September 7, 2016
Linda S. Heard
Lebanon is falling under the sway of Iran lock, stock and barrel. This sorry situation didn’t occur overnight; it’s arisen at a slow creep over decades. What’s new is that the feisty forthright opposition has dwindled, whether that’s because rebellion against Tehran’s Lebanese surrogate Hezbollah is too risky in a country plagued by sectarianism or veteran party chiefs have made deals to safeguard their own positions isn’t clear. Perhaps, some with the best of intentions have come to terms with their own impotency in a country where a terrorist entity virtually rules the roost.
Lebanon’s political elite are known for going with the flow. It’s almost impossible to keep abreast of their various flip-flopping positions and alliances because their prime goal is their own political survival. Heroes have no staying-power; they’re either forced to go into self-imposed exile or risk assassination. Others who dare to speak out, rather softly of course, are protected by armed bodyguards or militias. Yet others switch sides to feather their own nests.
Now that Saudi Arabia has pulled the plug on aid to the military and discouraged tourism to Lebanon, motivated by the Lebanese government’s anti-Saudi stances within the Arab League, masks have dropped off. In reality, the kingdom was left with no choice. Hezbollah and its political allies have slammed the Saudi-led coalition’s intervention in Yemen.
Saudi Foreign Minister Adel Jubeir was correct in saying the Lebanese Army has fallen under Hezbollah’s influence.
It wasn’t so long ago that Future Movement officials railed against Hezbollah’s increasing dominance but most of those courageous voices are now increasingly muted.
Last March, the Gulf Cooperation Council (GCC) finally declared Hezbollah a terrorist organisation due to its “hostile acts” and “endangerment of Arab security”. Given the organisation’s long record of terrorist activities, that classification is well deserved, but for the Lebanese people and the region, there is a downside.
No longer confined by any pretence of foreign policy balance between the two regional behemoths, Iran and Saudi Arabia, the country is fast aligning not only with Iran but also with unsavoury Iraqi Shiite militias and pro-Iranian Yemeni Al Houthi rebels, evidenced by the presence of an Al Houthi delegation and one of Iraq’s most radical clerics and militia chiefs Moqtada Al Sadr in Beirut earlier this week. They weren’t there on vacation. Something is being cooked-up!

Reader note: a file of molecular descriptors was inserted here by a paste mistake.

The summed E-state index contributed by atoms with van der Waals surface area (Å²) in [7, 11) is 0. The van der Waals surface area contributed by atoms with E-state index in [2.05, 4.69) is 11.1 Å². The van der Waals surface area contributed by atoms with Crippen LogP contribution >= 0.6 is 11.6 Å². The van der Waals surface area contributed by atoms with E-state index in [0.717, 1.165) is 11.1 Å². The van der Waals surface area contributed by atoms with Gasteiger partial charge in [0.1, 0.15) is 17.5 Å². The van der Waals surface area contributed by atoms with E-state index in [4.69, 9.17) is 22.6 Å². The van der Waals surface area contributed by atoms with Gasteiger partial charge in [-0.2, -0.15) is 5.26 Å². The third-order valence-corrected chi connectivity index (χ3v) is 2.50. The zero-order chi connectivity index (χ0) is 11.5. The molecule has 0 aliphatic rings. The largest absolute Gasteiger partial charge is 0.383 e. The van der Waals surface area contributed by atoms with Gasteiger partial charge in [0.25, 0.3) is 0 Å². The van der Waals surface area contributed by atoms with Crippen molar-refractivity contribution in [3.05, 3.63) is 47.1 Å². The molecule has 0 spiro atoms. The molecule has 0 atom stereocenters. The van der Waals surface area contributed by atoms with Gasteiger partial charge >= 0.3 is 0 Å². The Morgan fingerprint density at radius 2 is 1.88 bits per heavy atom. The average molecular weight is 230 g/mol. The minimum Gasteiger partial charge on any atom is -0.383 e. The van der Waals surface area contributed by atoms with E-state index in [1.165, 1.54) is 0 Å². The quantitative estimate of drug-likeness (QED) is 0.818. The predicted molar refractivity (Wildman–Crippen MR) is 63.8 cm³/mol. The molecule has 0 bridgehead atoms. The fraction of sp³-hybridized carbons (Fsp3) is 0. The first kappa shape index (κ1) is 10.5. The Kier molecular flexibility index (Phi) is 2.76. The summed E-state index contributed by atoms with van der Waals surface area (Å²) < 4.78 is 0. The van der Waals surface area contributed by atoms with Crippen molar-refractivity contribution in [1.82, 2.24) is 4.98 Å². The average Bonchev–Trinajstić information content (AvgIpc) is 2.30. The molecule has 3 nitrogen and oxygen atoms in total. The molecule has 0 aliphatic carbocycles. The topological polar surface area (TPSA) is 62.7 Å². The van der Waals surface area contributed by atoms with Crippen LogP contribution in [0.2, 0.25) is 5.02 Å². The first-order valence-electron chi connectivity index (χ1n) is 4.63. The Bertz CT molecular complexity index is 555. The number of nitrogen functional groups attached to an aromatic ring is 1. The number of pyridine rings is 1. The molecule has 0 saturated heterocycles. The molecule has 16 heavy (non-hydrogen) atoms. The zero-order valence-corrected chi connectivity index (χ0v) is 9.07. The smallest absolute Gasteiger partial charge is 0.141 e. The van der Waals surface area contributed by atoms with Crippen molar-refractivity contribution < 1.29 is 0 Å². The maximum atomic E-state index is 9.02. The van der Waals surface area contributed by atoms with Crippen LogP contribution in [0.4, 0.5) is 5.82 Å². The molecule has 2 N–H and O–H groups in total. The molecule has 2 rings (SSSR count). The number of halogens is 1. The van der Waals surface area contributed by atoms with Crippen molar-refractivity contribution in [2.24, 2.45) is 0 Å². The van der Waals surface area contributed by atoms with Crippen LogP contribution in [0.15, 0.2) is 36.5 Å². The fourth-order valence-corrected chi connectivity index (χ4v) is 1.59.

Parliamentary Speaker Nabih Berri no longer walks a fine line; he told the Iranian English-language channel that Arab states, in particular Saudi Arabia, must correct their stances towards the Islamic Republic of Iran and he’s recently reaffirmed Hezbollah’s right to retain its weapons on the principle of “army-people-resistance”.
He’s also pushing hard for proportional representation, which would undoubtedly mean many more parliamentary seats for Hezbollah and its partners Amal, the Free Patriotic Movement and others within the March 8th bloc — currently restricted under an agreement sealed with Saudi mediation.
From bad to worse
Berri claims he’s keen to end the stagnation. The country truly is without a president, a budget and the wherewithal to cleanse the streets, with rivers from health-threatening garbage overflowing. Handing more power to Hezbollah, thus officially rendering Lebanon an Iranian satellite, will create even worse problems.
Early last year, Iranian officials were boasting that Tehran controlled four Arab capitals — Baghdad, Damascus, Beirut and Sana’a, except that the capital of Yemen has been wrenched from Iran’s grasp thanks to the efforts of the Saudi-led coalition. Iran doesn’t occupy Arab countries directly; it pays and arms those who do its dirty work.
Baghdad is a lost cause. Iraqi Prime Minister Haider Al Abadi regularly praises Iranian military advisers in the country, supports pro-Iranian Shiite militias, and now says should oil talks with Iraq’s Kurdish region fail, the government will use Iran as a conduit through which to sell Iraqi oil. The jury’s still out on Damascus but if Syrian President Bashar Al Assad remains, Syria will be firmly under the heel of Tehran and its ally Russia.
Beirut is slipping away against the will of the Lebanese majority. It’s easy-going, liberal façade will be maintained for a while.
The veteran long-in-the-tooth politicians will make appropriate noises depending on which side they’re talking with. But unless Hezbollah’s grip is loosened and Iran’s shadow removed, at stake is its economy, its international diplomatic standing, its relations with the Sunni Arab world and its unique identity.